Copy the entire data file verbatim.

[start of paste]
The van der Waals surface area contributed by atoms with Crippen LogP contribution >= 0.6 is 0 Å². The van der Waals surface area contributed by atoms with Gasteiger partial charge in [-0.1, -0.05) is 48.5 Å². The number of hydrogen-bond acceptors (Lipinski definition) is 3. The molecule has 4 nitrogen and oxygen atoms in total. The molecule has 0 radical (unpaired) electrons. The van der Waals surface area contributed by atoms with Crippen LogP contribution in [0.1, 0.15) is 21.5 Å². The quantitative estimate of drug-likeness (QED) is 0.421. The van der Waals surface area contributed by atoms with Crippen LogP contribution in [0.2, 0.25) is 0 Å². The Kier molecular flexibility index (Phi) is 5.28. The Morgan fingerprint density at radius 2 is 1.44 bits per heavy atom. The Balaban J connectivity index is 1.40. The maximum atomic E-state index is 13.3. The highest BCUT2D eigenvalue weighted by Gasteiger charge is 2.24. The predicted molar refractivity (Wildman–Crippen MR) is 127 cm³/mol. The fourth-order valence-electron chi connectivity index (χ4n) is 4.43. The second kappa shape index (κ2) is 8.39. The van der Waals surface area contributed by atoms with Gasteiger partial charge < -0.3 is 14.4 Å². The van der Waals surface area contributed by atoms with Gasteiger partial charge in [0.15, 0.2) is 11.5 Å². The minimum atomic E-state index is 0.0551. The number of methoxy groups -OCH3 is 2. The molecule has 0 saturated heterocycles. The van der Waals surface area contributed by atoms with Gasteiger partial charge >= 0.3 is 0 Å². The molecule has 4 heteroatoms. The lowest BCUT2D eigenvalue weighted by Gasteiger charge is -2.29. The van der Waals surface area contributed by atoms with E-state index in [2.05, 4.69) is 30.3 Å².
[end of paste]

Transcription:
The van der Waals surface area contributed by atoms with Crippen LogP contribution >= 0.6 is 0 Å². The van der Waals surface area contributed by atoms with Gasteiger partial charge in [-0.1, -0.05) is 48.5 Å². The number of hydrogen-bond acceptors (Lipinski definition) is 3. The molecule has 4 nitrogen and oxygen atoms in total. The molecule has 0 radical (unpaired) electrons. The van der Waals surface area contributed by atoms with Crippen LogP contribution in [0.1, 0.15) is 21.5 Å². The quantitative estimate of drug-likeness (QED) is 0.421. The van der Waals surface area contributed by atoms with Crippen LogP contribution in [0.2, 0.25) is 0 Å². The Kier molecular flexibility index (Phi) is 5.28. The Morgan fingerprint density at radius 2 is 1.44 bits per heavy atom. The Balaban J connectivity index is 1.40. The maximum atomic E-state index is 13.3. The highest BCUT2D eigenvalue weighted by Gasteiger charge is 2.24. The predicted molar refractivity (Wildman–Crippen MR) is 127 cm³/mol. The fourth-order valence-electron chi connectivity index (χ4n) is 4.43. The second kappa shape index (κ2) is 8.39. The van der Waals surface area contributed by atoms with Gasteiger partial charge < -0.3 is 14.4 Å². The van der Waals surface area contributed by atoms with Gasteiger partial charge in [0.15, 0.2) is 11.5 Å². The minimum atomic E-state index is 0.0551. The number of methoxy groups -OCH3 is 2. The molecule has 0 saturated heterocycles. The van der Waals surface area contributed by atoms with Gasteiger partial charge >= 0.3 is 0 Å². The molecule has 4 heteroatoms. The lowest BCUT2D eigenvalue weighted by Gasteiger charge is -2.29. The van der Waals surface area contributed by atoms with E-state index in [2.05, 4.69) is 30.3 Å².